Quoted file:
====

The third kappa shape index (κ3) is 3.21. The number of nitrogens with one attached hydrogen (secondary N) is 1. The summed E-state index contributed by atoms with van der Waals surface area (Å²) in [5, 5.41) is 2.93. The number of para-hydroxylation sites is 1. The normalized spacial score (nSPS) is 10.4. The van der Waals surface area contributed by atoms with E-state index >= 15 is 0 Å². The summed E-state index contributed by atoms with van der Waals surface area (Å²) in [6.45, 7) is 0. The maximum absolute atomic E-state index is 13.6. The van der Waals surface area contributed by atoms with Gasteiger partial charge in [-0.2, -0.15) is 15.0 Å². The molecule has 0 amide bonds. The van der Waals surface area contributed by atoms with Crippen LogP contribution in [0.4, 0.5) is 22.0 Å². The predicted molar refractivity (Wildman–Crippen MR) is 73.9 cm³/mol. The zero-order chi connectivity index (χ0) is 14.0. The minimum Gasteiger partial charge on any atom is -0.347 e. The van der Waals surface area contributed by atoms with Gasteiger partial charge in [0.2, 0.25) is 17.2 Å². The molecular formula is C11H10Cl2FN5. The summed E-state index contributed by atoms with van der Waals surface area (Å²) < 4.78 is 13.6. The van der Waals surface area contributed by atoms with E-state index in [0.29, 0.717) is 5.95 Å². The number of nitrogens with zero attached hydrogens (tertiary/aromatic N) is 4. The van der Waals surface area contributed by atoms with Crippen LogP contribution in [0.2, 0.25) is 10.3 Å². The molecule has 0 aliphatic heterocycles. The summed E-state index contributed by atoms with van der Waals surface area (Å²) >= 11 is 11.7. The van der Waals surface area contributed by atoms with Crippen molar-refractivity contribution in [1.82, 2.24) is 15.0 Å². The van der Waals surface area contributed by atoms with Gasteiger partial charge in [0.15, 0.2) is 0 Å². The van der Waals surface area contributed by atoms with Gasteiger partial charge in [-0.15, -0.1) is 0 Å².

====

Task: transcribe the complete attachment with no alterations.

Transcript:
The third kappa shape index (κ3) is 3.21. The number of nitrogens with one attached hydrogen (secondary N) is 1. The summed E-state index contributed by atoms with van der Waals surface area (Å²) in [5, 5.41) is 2.93. The number of para-hydroxylation sites is 1. The normalized spacial score (nSPS) is 10.4. The van der Waals surface area contributed by atoms with E-state index >= 15 is 0 Å². The summed E-state index contributed by atoms with van der Waals surface area (Å²) in [6.45, 7) is 0. The maximum absolute atomic E-state index is 13.6. The van der Waals surface area contributed by atoms with Gasteiger partial charge in [-0.2, -0.15) is 15.0 Å². The molecule has 0 amide bonds. The van der Waals surface area contributed by atoms with Crippen LogP contribution in [0.4, 0.5) is 22.0 Å². The predicted molar refractivity (Wildman–Crippen MR) is 73.9 cm³/mol. The zero-order chi connectivity index (χ0) is 14.0. The minimum Gasteiger partial charge on any atom is -0.347 e. The van der Waals surface area contributed by atoms with Gasteiger partial charge in [0.2, 0.25) is 17.2 Å². The molecular formula is C11H10Cl2FN5. The summed E-state index contributed by atoms with van der Waals surface area (Å²) < 4.78 is 13.6. The van der Waals surface area contributed by atoms with E-state index in [0.29, 0.717) is 5.95 Å². The number of nitrogens with zero attached hydrogens (tertiary/aromatic N) is 4. The van der Waals surface area contributed by atoms with Crippen LogP contribution in [0.2, 0.25) is 10.3 Å². The molecule has 0 aliphatic heterocycles. The summed E-state index contributed by atoms with van der Waals surface area (Å²) >= 11 is 11.7. The van der Waals surface area contributed by atoms with Crippen molar-refractivity contribution in [1.82, 2.24) is 15.0 Å². The van der Waals surface area contributed by atoms with Gasteiger partial charge in [0.15, 0.2) is 0 Å². The van der Waals surface area contributed by atoms with Gasteiger partial charge in [-0.15, -0.1) is 0 Å².